Saturday, August 2, 2014

Kavango River otolith collection field trip report, June 2014


Participating  researchers: Geraldine Taylor and Richard Peel (PhD students)

Introduction

This field trip is part of a larger project on the Zambezi, Kavango and Kwando rivers in Namibia which aims to improve knowledge of the aquatic ecosystems supporting fisheries through studies on fish population dynamics, food webs, nutrients and biodiversity. The research will be undertaken primarily by two PhD students: Richard Peel and Geraldine Taylor through Rhodes University.
The project is funded primarily by the Southern African Science Service Centre for Climate Change and Adaptive Land Management (SASSCAL) and co-funded by the South African National Research Foundation and Nedbank Namibia’s Go Green Fund. The project is administered by the Namibia Nature foundation and involves several collaborating institutions including the South African Institute for Aquatic Biodiversity, Rhodes University, University of Namibia and the Namibian Ministry of Fisheries and Marine Resources.

The field trip was carried out from the 16th to the 27th June 2014. The objective of the trip was to collect otoliths from six species of fish (the stripped robber Brycinus lateralis, the silver catfish Schilbe intermedius, blunttooth catfish Clarias ngamensis, sharptooth catfish Clarias gariepinus, purpleface largemouth Serranochromis macrocephalus, and African pike Hepsetus cuvieri) for ageing purposes. In fishes, factors which influence metabolic rates (e.g. temperature or spawning) are reflected in the growth of calcified structures such as scales and otoliths and result in the appearance of alternating opaque and hyaline growth zones (Figure 1). When counted, these growth zones are used to estimate age, which is necessary for the determination of growth rates. The growth rates of these species will be compared between the Zambezi, Kwando and Kavango rivers to assess if previously described differences in growth rates reported by Peel (2012) for three commercially important cichlid species (threespot Oreochrmois andersonii, greenhead Oreochromis macrochir, and redbreast Coptodon rendalli), are consistent across species with different life history characteristics.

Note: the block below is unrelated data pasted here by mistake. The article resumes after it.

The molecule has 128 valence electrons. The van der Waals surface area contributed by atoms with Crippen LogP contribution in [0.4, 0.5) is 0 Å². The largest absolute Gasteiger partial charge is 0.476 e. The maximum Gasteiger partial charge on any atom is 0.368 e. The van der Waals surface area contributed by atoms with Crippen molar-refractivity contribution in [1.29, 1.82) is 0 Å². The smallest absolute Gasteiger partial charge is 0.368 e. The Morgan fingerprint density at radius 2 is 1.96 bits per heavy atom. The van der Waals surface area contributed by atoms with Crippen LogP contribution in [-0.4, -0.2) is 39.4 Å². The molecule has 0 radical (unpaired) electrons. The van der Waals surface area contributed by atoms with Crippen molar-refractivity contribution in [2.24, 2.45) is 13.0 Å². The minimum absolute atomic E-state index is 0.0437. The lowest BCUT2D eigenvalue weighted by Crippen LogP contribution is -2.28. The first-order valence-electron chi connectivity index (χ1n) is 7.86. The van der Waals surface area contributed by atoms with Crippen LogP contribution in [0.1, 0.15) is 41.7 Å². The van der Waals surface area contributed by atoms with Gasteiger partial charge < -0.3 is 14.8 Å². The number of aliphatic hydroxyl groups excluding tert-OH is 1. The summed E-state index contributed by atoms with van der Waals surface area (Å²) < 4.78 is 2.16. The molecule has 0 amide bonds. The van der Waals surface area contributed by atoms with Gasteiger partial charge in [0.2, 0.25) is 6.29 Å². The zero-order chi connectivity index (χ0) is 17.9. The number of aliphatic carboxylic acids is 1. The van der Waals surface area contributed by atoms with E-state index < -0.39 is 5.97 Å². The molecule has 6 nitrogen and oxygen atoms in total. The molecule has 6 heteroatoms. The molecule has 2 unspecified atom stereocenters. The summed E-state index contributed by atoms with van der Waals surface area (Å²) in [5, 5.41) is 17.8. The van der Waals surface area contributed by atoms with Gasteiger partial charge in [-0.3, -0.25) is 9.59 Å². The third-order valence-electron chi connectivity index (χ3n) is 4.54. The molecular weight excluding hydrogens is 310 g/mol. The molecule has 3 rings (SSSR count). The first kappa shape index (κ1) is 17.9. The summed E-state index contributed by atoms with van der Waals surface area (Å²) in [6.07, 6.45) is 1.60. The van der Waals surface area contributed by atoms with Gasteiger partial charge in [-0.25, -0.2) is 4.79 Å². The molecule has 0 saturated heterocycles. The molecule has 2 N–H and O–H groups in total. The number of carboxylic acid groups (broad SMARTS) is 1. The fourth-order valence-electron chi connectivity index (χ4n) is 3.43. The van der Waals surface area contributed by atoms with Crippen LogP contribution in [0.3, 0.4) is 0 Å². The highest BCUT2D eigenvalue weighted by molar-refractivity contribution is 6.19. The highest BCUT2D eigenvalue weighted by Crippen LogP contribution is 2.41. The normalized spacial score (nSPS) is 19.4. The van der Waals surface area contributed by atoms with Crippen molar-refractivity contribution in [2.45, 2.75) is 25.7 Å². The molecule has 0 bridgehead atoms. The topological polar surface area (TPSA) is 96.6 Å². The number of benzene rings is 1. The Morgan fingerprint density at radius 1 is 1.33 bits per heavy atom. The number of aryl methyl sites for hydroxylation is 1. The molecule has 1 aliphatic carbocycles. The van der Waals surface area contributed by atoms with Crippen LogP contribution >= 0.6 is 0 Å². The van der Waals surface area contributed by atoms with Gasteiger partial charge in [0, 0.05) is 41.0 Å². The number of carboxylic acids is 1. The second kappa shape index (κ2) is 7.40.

Figure 1 An 11 year old threespot (Oreochromis andersonii) otolith (sectioned) illustrating the alternating opaque and hyaline growth zones used to estimate age. 

Sampling

Fish samples were collected using multifilament and monofilament gillnets, baited longlines and by angling. Catch per unit effort data was recorded for the gillnet and longline gears. Target species were measured, weighed, sex and stage of development were determined, stomach contents were examined, and otoliths were extracted.
A total of ten gillnet nights, nine longline nights and nine longline days were collected for catch per unit effort data.
A total of 505 otolith samples were collected from the six target species and any other cichlid species caught in the nets. This total consisted of 221 silver catfish, 96 striped robbers, 102 sharptooth catfish, 36 blunttooth catfish, 21 purpleface largemouth, and 12 African pike. In addition stomach content data was collected from all of the target species, which will be used in the food web analysis of these river systems.

Figure 2: A good sharptooth catfish (Clarias gariepinus) catch from the longline. 

Figure 3: Interesting by-catch from the longline: a large nembwe (Serranochromis robustus) on the left and a silver catfish (Schilbe intermedius) on the right. 


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